Citrus leafminer did ugly things to the fall foliage flush in many San Joaquin Valley citrus groves, and although it is a threat to new plantings and nursery stock, growers of mature trees need not be alarmed.
That's the word from Beth Grafton-Cardwell, University of California (UC) Extension entomologist at Parlier, who recently assembled growers and PCAs at the Lindcove Research and Education Center near Exeter to talk about the tiny moth.
“Don't panic about leafminer. Everybody will probably have it by next year. It thrashes new foliage, but it will not devastate the industry, and we will live through it,” she said.
She called the meeting to assist growers in distinguishing citrus leafminer, Phyllocnistis citrella, which prefers new foliage and rarely goes to fruit, from the more familiar citrus peelminer, Marmara gulosa, which goes to other tree parts but typically disfigures the rind of citrus fruit, making it unmarketable. In some instances, both may be found on the same tree.
A new UC brochure detailing the two and how to identify them will be released by early 2008. The information will also be available on the Internet.
When they hatch from eggs, larvae of both species dig shallow tunnels, or mines, into the immediate plant surface. This makes the larval stages difficult to reach with contact insecticide sprays.
Grafton-Cardwell explained that leafminers burrow into either upper or lower surfaces of leaves causing curling and distortion. Their wavy pattern of mines does not cross.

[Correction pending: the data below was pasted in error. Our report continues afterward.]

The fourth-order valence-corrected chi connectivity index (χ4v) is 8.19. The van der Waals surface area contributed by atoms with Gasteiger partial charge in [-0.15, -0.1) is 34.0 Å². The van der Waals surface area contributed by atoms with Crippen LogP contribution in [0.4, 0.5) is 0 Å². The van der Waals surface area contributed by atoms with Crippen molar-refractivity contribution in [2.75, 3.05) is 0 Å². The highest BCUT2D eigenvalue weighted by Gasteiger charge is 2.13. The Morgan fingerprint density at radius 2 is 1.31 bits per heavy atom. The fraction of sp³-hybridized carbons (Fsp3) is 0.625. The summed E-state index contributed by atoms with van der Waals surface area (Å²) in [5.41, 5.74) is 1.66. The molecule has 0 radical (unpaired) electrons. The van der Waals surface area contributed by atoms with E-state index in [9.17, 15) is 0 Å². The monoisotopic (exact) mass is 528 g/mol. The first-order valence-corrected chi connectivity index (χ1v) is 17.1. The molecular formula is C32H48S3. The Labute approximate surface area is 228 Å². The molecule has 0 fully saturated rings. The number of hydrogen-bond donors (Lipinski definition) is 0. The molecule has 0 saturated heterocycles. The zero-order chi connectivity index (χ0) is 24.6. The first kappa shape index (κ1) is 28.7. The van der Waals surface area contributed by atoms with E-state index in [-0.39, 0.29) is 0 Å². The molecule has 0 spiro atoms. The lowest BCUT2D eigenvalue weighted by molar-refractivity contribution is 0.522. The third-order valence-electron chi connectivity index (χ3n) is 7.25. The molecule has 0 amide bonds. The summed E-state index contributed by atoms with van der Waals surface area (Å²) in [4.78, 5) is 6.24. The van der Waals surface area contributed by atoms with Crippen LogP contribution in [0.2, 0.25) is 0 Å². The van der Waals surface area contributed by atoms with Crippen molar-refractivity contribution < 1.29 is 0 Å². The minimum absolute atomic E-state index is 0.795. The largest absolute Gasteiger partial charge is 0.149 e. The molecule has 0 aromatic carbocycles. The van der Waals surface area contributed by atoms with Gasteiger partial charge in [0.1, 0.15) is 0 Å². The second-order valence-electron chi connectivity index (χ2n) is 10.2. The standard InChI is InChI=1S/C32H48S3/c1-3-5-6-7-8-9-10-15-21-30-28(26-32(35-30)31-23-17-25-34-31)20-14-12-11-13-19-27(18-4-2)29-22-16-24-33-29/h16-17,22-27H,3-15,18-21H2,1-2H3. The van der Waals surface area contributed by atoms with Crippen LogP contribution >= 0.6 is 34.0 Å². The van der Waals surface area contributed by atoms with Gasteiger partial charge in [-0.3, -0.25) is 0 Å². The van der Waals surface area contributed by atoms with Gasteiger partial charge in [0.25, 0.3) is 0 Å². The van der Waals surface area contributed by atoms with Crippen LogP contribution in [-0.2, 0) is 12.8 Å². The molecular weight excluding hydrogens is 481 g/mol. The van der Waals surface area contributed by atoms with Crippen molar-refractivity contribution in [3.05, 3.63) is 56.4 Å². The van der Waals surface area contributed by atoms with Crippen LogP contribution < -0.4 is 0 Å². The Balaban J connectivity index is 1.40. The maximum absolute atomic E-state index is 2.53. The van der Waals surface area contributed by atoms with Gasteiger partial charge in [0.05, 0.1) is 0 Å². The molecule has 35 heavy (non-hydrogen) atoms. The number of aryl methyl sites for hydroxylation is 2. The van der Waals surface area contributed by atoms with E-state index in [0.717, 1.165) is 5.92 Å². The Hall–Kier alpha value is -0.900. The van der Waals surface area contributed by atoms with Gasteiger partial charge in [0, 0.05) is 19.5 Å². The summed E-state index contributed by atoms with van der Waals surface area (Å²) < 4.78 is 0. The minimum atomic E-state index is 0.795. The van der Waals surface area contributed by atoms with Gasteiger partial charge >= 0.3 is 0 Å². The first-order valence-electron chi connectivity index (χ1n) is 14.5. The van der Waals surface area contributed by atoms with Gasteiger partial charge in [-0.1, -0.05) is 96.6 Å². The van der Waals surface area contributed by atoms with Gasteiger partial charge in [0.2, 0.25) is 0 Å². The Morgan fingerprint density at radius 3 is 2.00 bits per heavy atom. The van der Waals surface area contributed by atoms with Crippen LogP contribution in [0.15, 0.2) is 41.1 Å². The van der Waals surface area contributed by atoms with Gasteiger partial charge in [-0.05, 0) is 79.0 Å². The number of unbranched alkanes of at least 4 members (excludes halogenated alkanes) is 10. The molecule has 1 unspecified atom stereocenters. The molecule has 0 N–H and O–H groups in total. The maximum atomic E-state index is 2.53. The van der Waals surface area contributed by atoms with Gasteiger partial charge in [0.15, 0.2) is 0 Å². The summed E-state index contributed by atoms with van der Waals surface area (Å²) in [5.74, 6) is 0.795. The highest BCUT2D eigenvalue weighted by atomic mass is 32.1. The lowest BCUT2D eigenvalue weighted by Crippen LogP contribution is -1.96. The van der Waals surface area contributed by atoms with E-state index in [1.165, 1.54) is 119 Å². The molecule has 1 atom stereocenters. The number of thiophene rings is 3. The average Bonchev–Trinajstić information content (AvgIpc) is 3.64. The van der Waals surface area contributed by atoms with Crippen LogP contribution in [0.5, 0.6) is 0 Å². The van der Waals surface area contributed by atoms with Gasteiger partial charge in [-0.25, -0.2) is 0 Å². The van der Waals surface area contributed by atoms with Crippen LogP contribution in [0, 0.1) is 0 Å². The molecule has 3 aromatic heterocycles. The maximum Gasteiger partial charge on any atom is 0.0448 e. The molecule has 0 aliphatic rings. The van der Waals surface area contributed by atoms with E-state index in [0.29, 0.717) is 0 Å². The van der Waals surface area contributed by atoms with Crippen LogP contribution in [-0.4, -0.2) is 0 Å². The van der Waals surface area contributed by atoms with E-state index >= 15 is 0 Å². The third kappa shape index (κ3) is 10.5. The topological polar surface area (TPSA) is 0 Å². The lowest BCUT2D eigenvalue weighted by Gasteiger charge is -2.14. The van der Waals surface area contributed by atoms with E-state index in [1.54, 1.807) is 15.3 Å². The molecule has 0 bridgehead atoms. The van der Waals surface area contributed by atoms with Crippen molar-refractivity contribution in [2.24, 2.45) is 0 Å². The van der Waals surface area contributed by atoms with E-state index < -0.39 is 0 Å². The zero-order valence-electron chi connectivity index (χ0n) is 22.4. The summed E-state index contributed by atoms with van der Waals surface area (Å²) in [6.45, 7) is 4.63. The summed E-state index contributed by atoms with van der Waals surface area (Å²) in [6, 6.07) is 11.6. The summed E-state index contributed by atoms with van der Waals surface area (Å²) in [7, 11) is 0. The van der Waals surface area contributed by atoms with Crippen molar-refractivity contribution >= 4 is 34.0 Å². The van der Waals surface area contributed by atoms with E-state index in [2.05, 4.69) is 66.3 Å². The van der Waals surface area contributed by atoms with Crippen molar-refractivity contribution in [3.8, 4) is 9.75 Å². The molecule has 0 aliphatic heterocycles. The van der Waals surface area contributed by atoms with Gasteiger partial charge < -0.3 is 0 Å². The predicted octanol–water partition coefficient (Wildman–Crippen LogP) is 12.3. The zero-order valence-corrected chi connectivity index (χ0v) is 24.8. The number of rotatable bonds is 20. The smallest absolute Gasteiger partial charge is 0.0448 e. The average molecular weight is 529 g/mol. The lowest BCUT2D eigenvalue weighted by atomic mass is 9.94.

Peelminer mines, however, do cross each other. A heavy infestation of leafminers can give a grotesque appearance to a new flush of foliage.
“In the San Joaquin Valley,” she said, “we tend to see most leafminer activity in the fall citrus foliage flush when the trees can tolerate it.
“So far, we've seen that the spring flush, when fruit is forming, is not really affected by leafminer, perhaps because of mortality during the winter or parasite buildup in the fall. However, one exception can be coastal lemons that produce multiple crops. Leafminer gets started in June and can suppress yields on the coast.
“In San Joaquin Valley commercial citrus orchards where the trees are more than four years old, I would not be treating for leafminer. That would be costly, disrupt natural enemies, and cause more problems than it would solve.”
However, Grafton-Cardwell added, on new citrus orchards, leafminers can damage the young trees like thrips or aphids.
She recommended treatment during the first two years with Admire (imidacloprid), which will depress, but not eradicate, leafminers enough to enable the small trees to outgrow the problem. That practice, she said, has been successful against the pest in Israel.
Nursery citrus, too, are highly vulnerable to the leafminer, and heavy infestations can retard growth. Grafton-Cardwell and a number of her UC colleagues are working on additional solutions. Several insecticides available for mature trees are not registered for non-bearing trees.
“That's where most of our pesticide screening efforts are directed now,” she said. “For the nursery situation, we are close to getting a Special Local Need registration for Intrepid, and we are working with the IR4 Program on a full registration for it in bearing citrus.”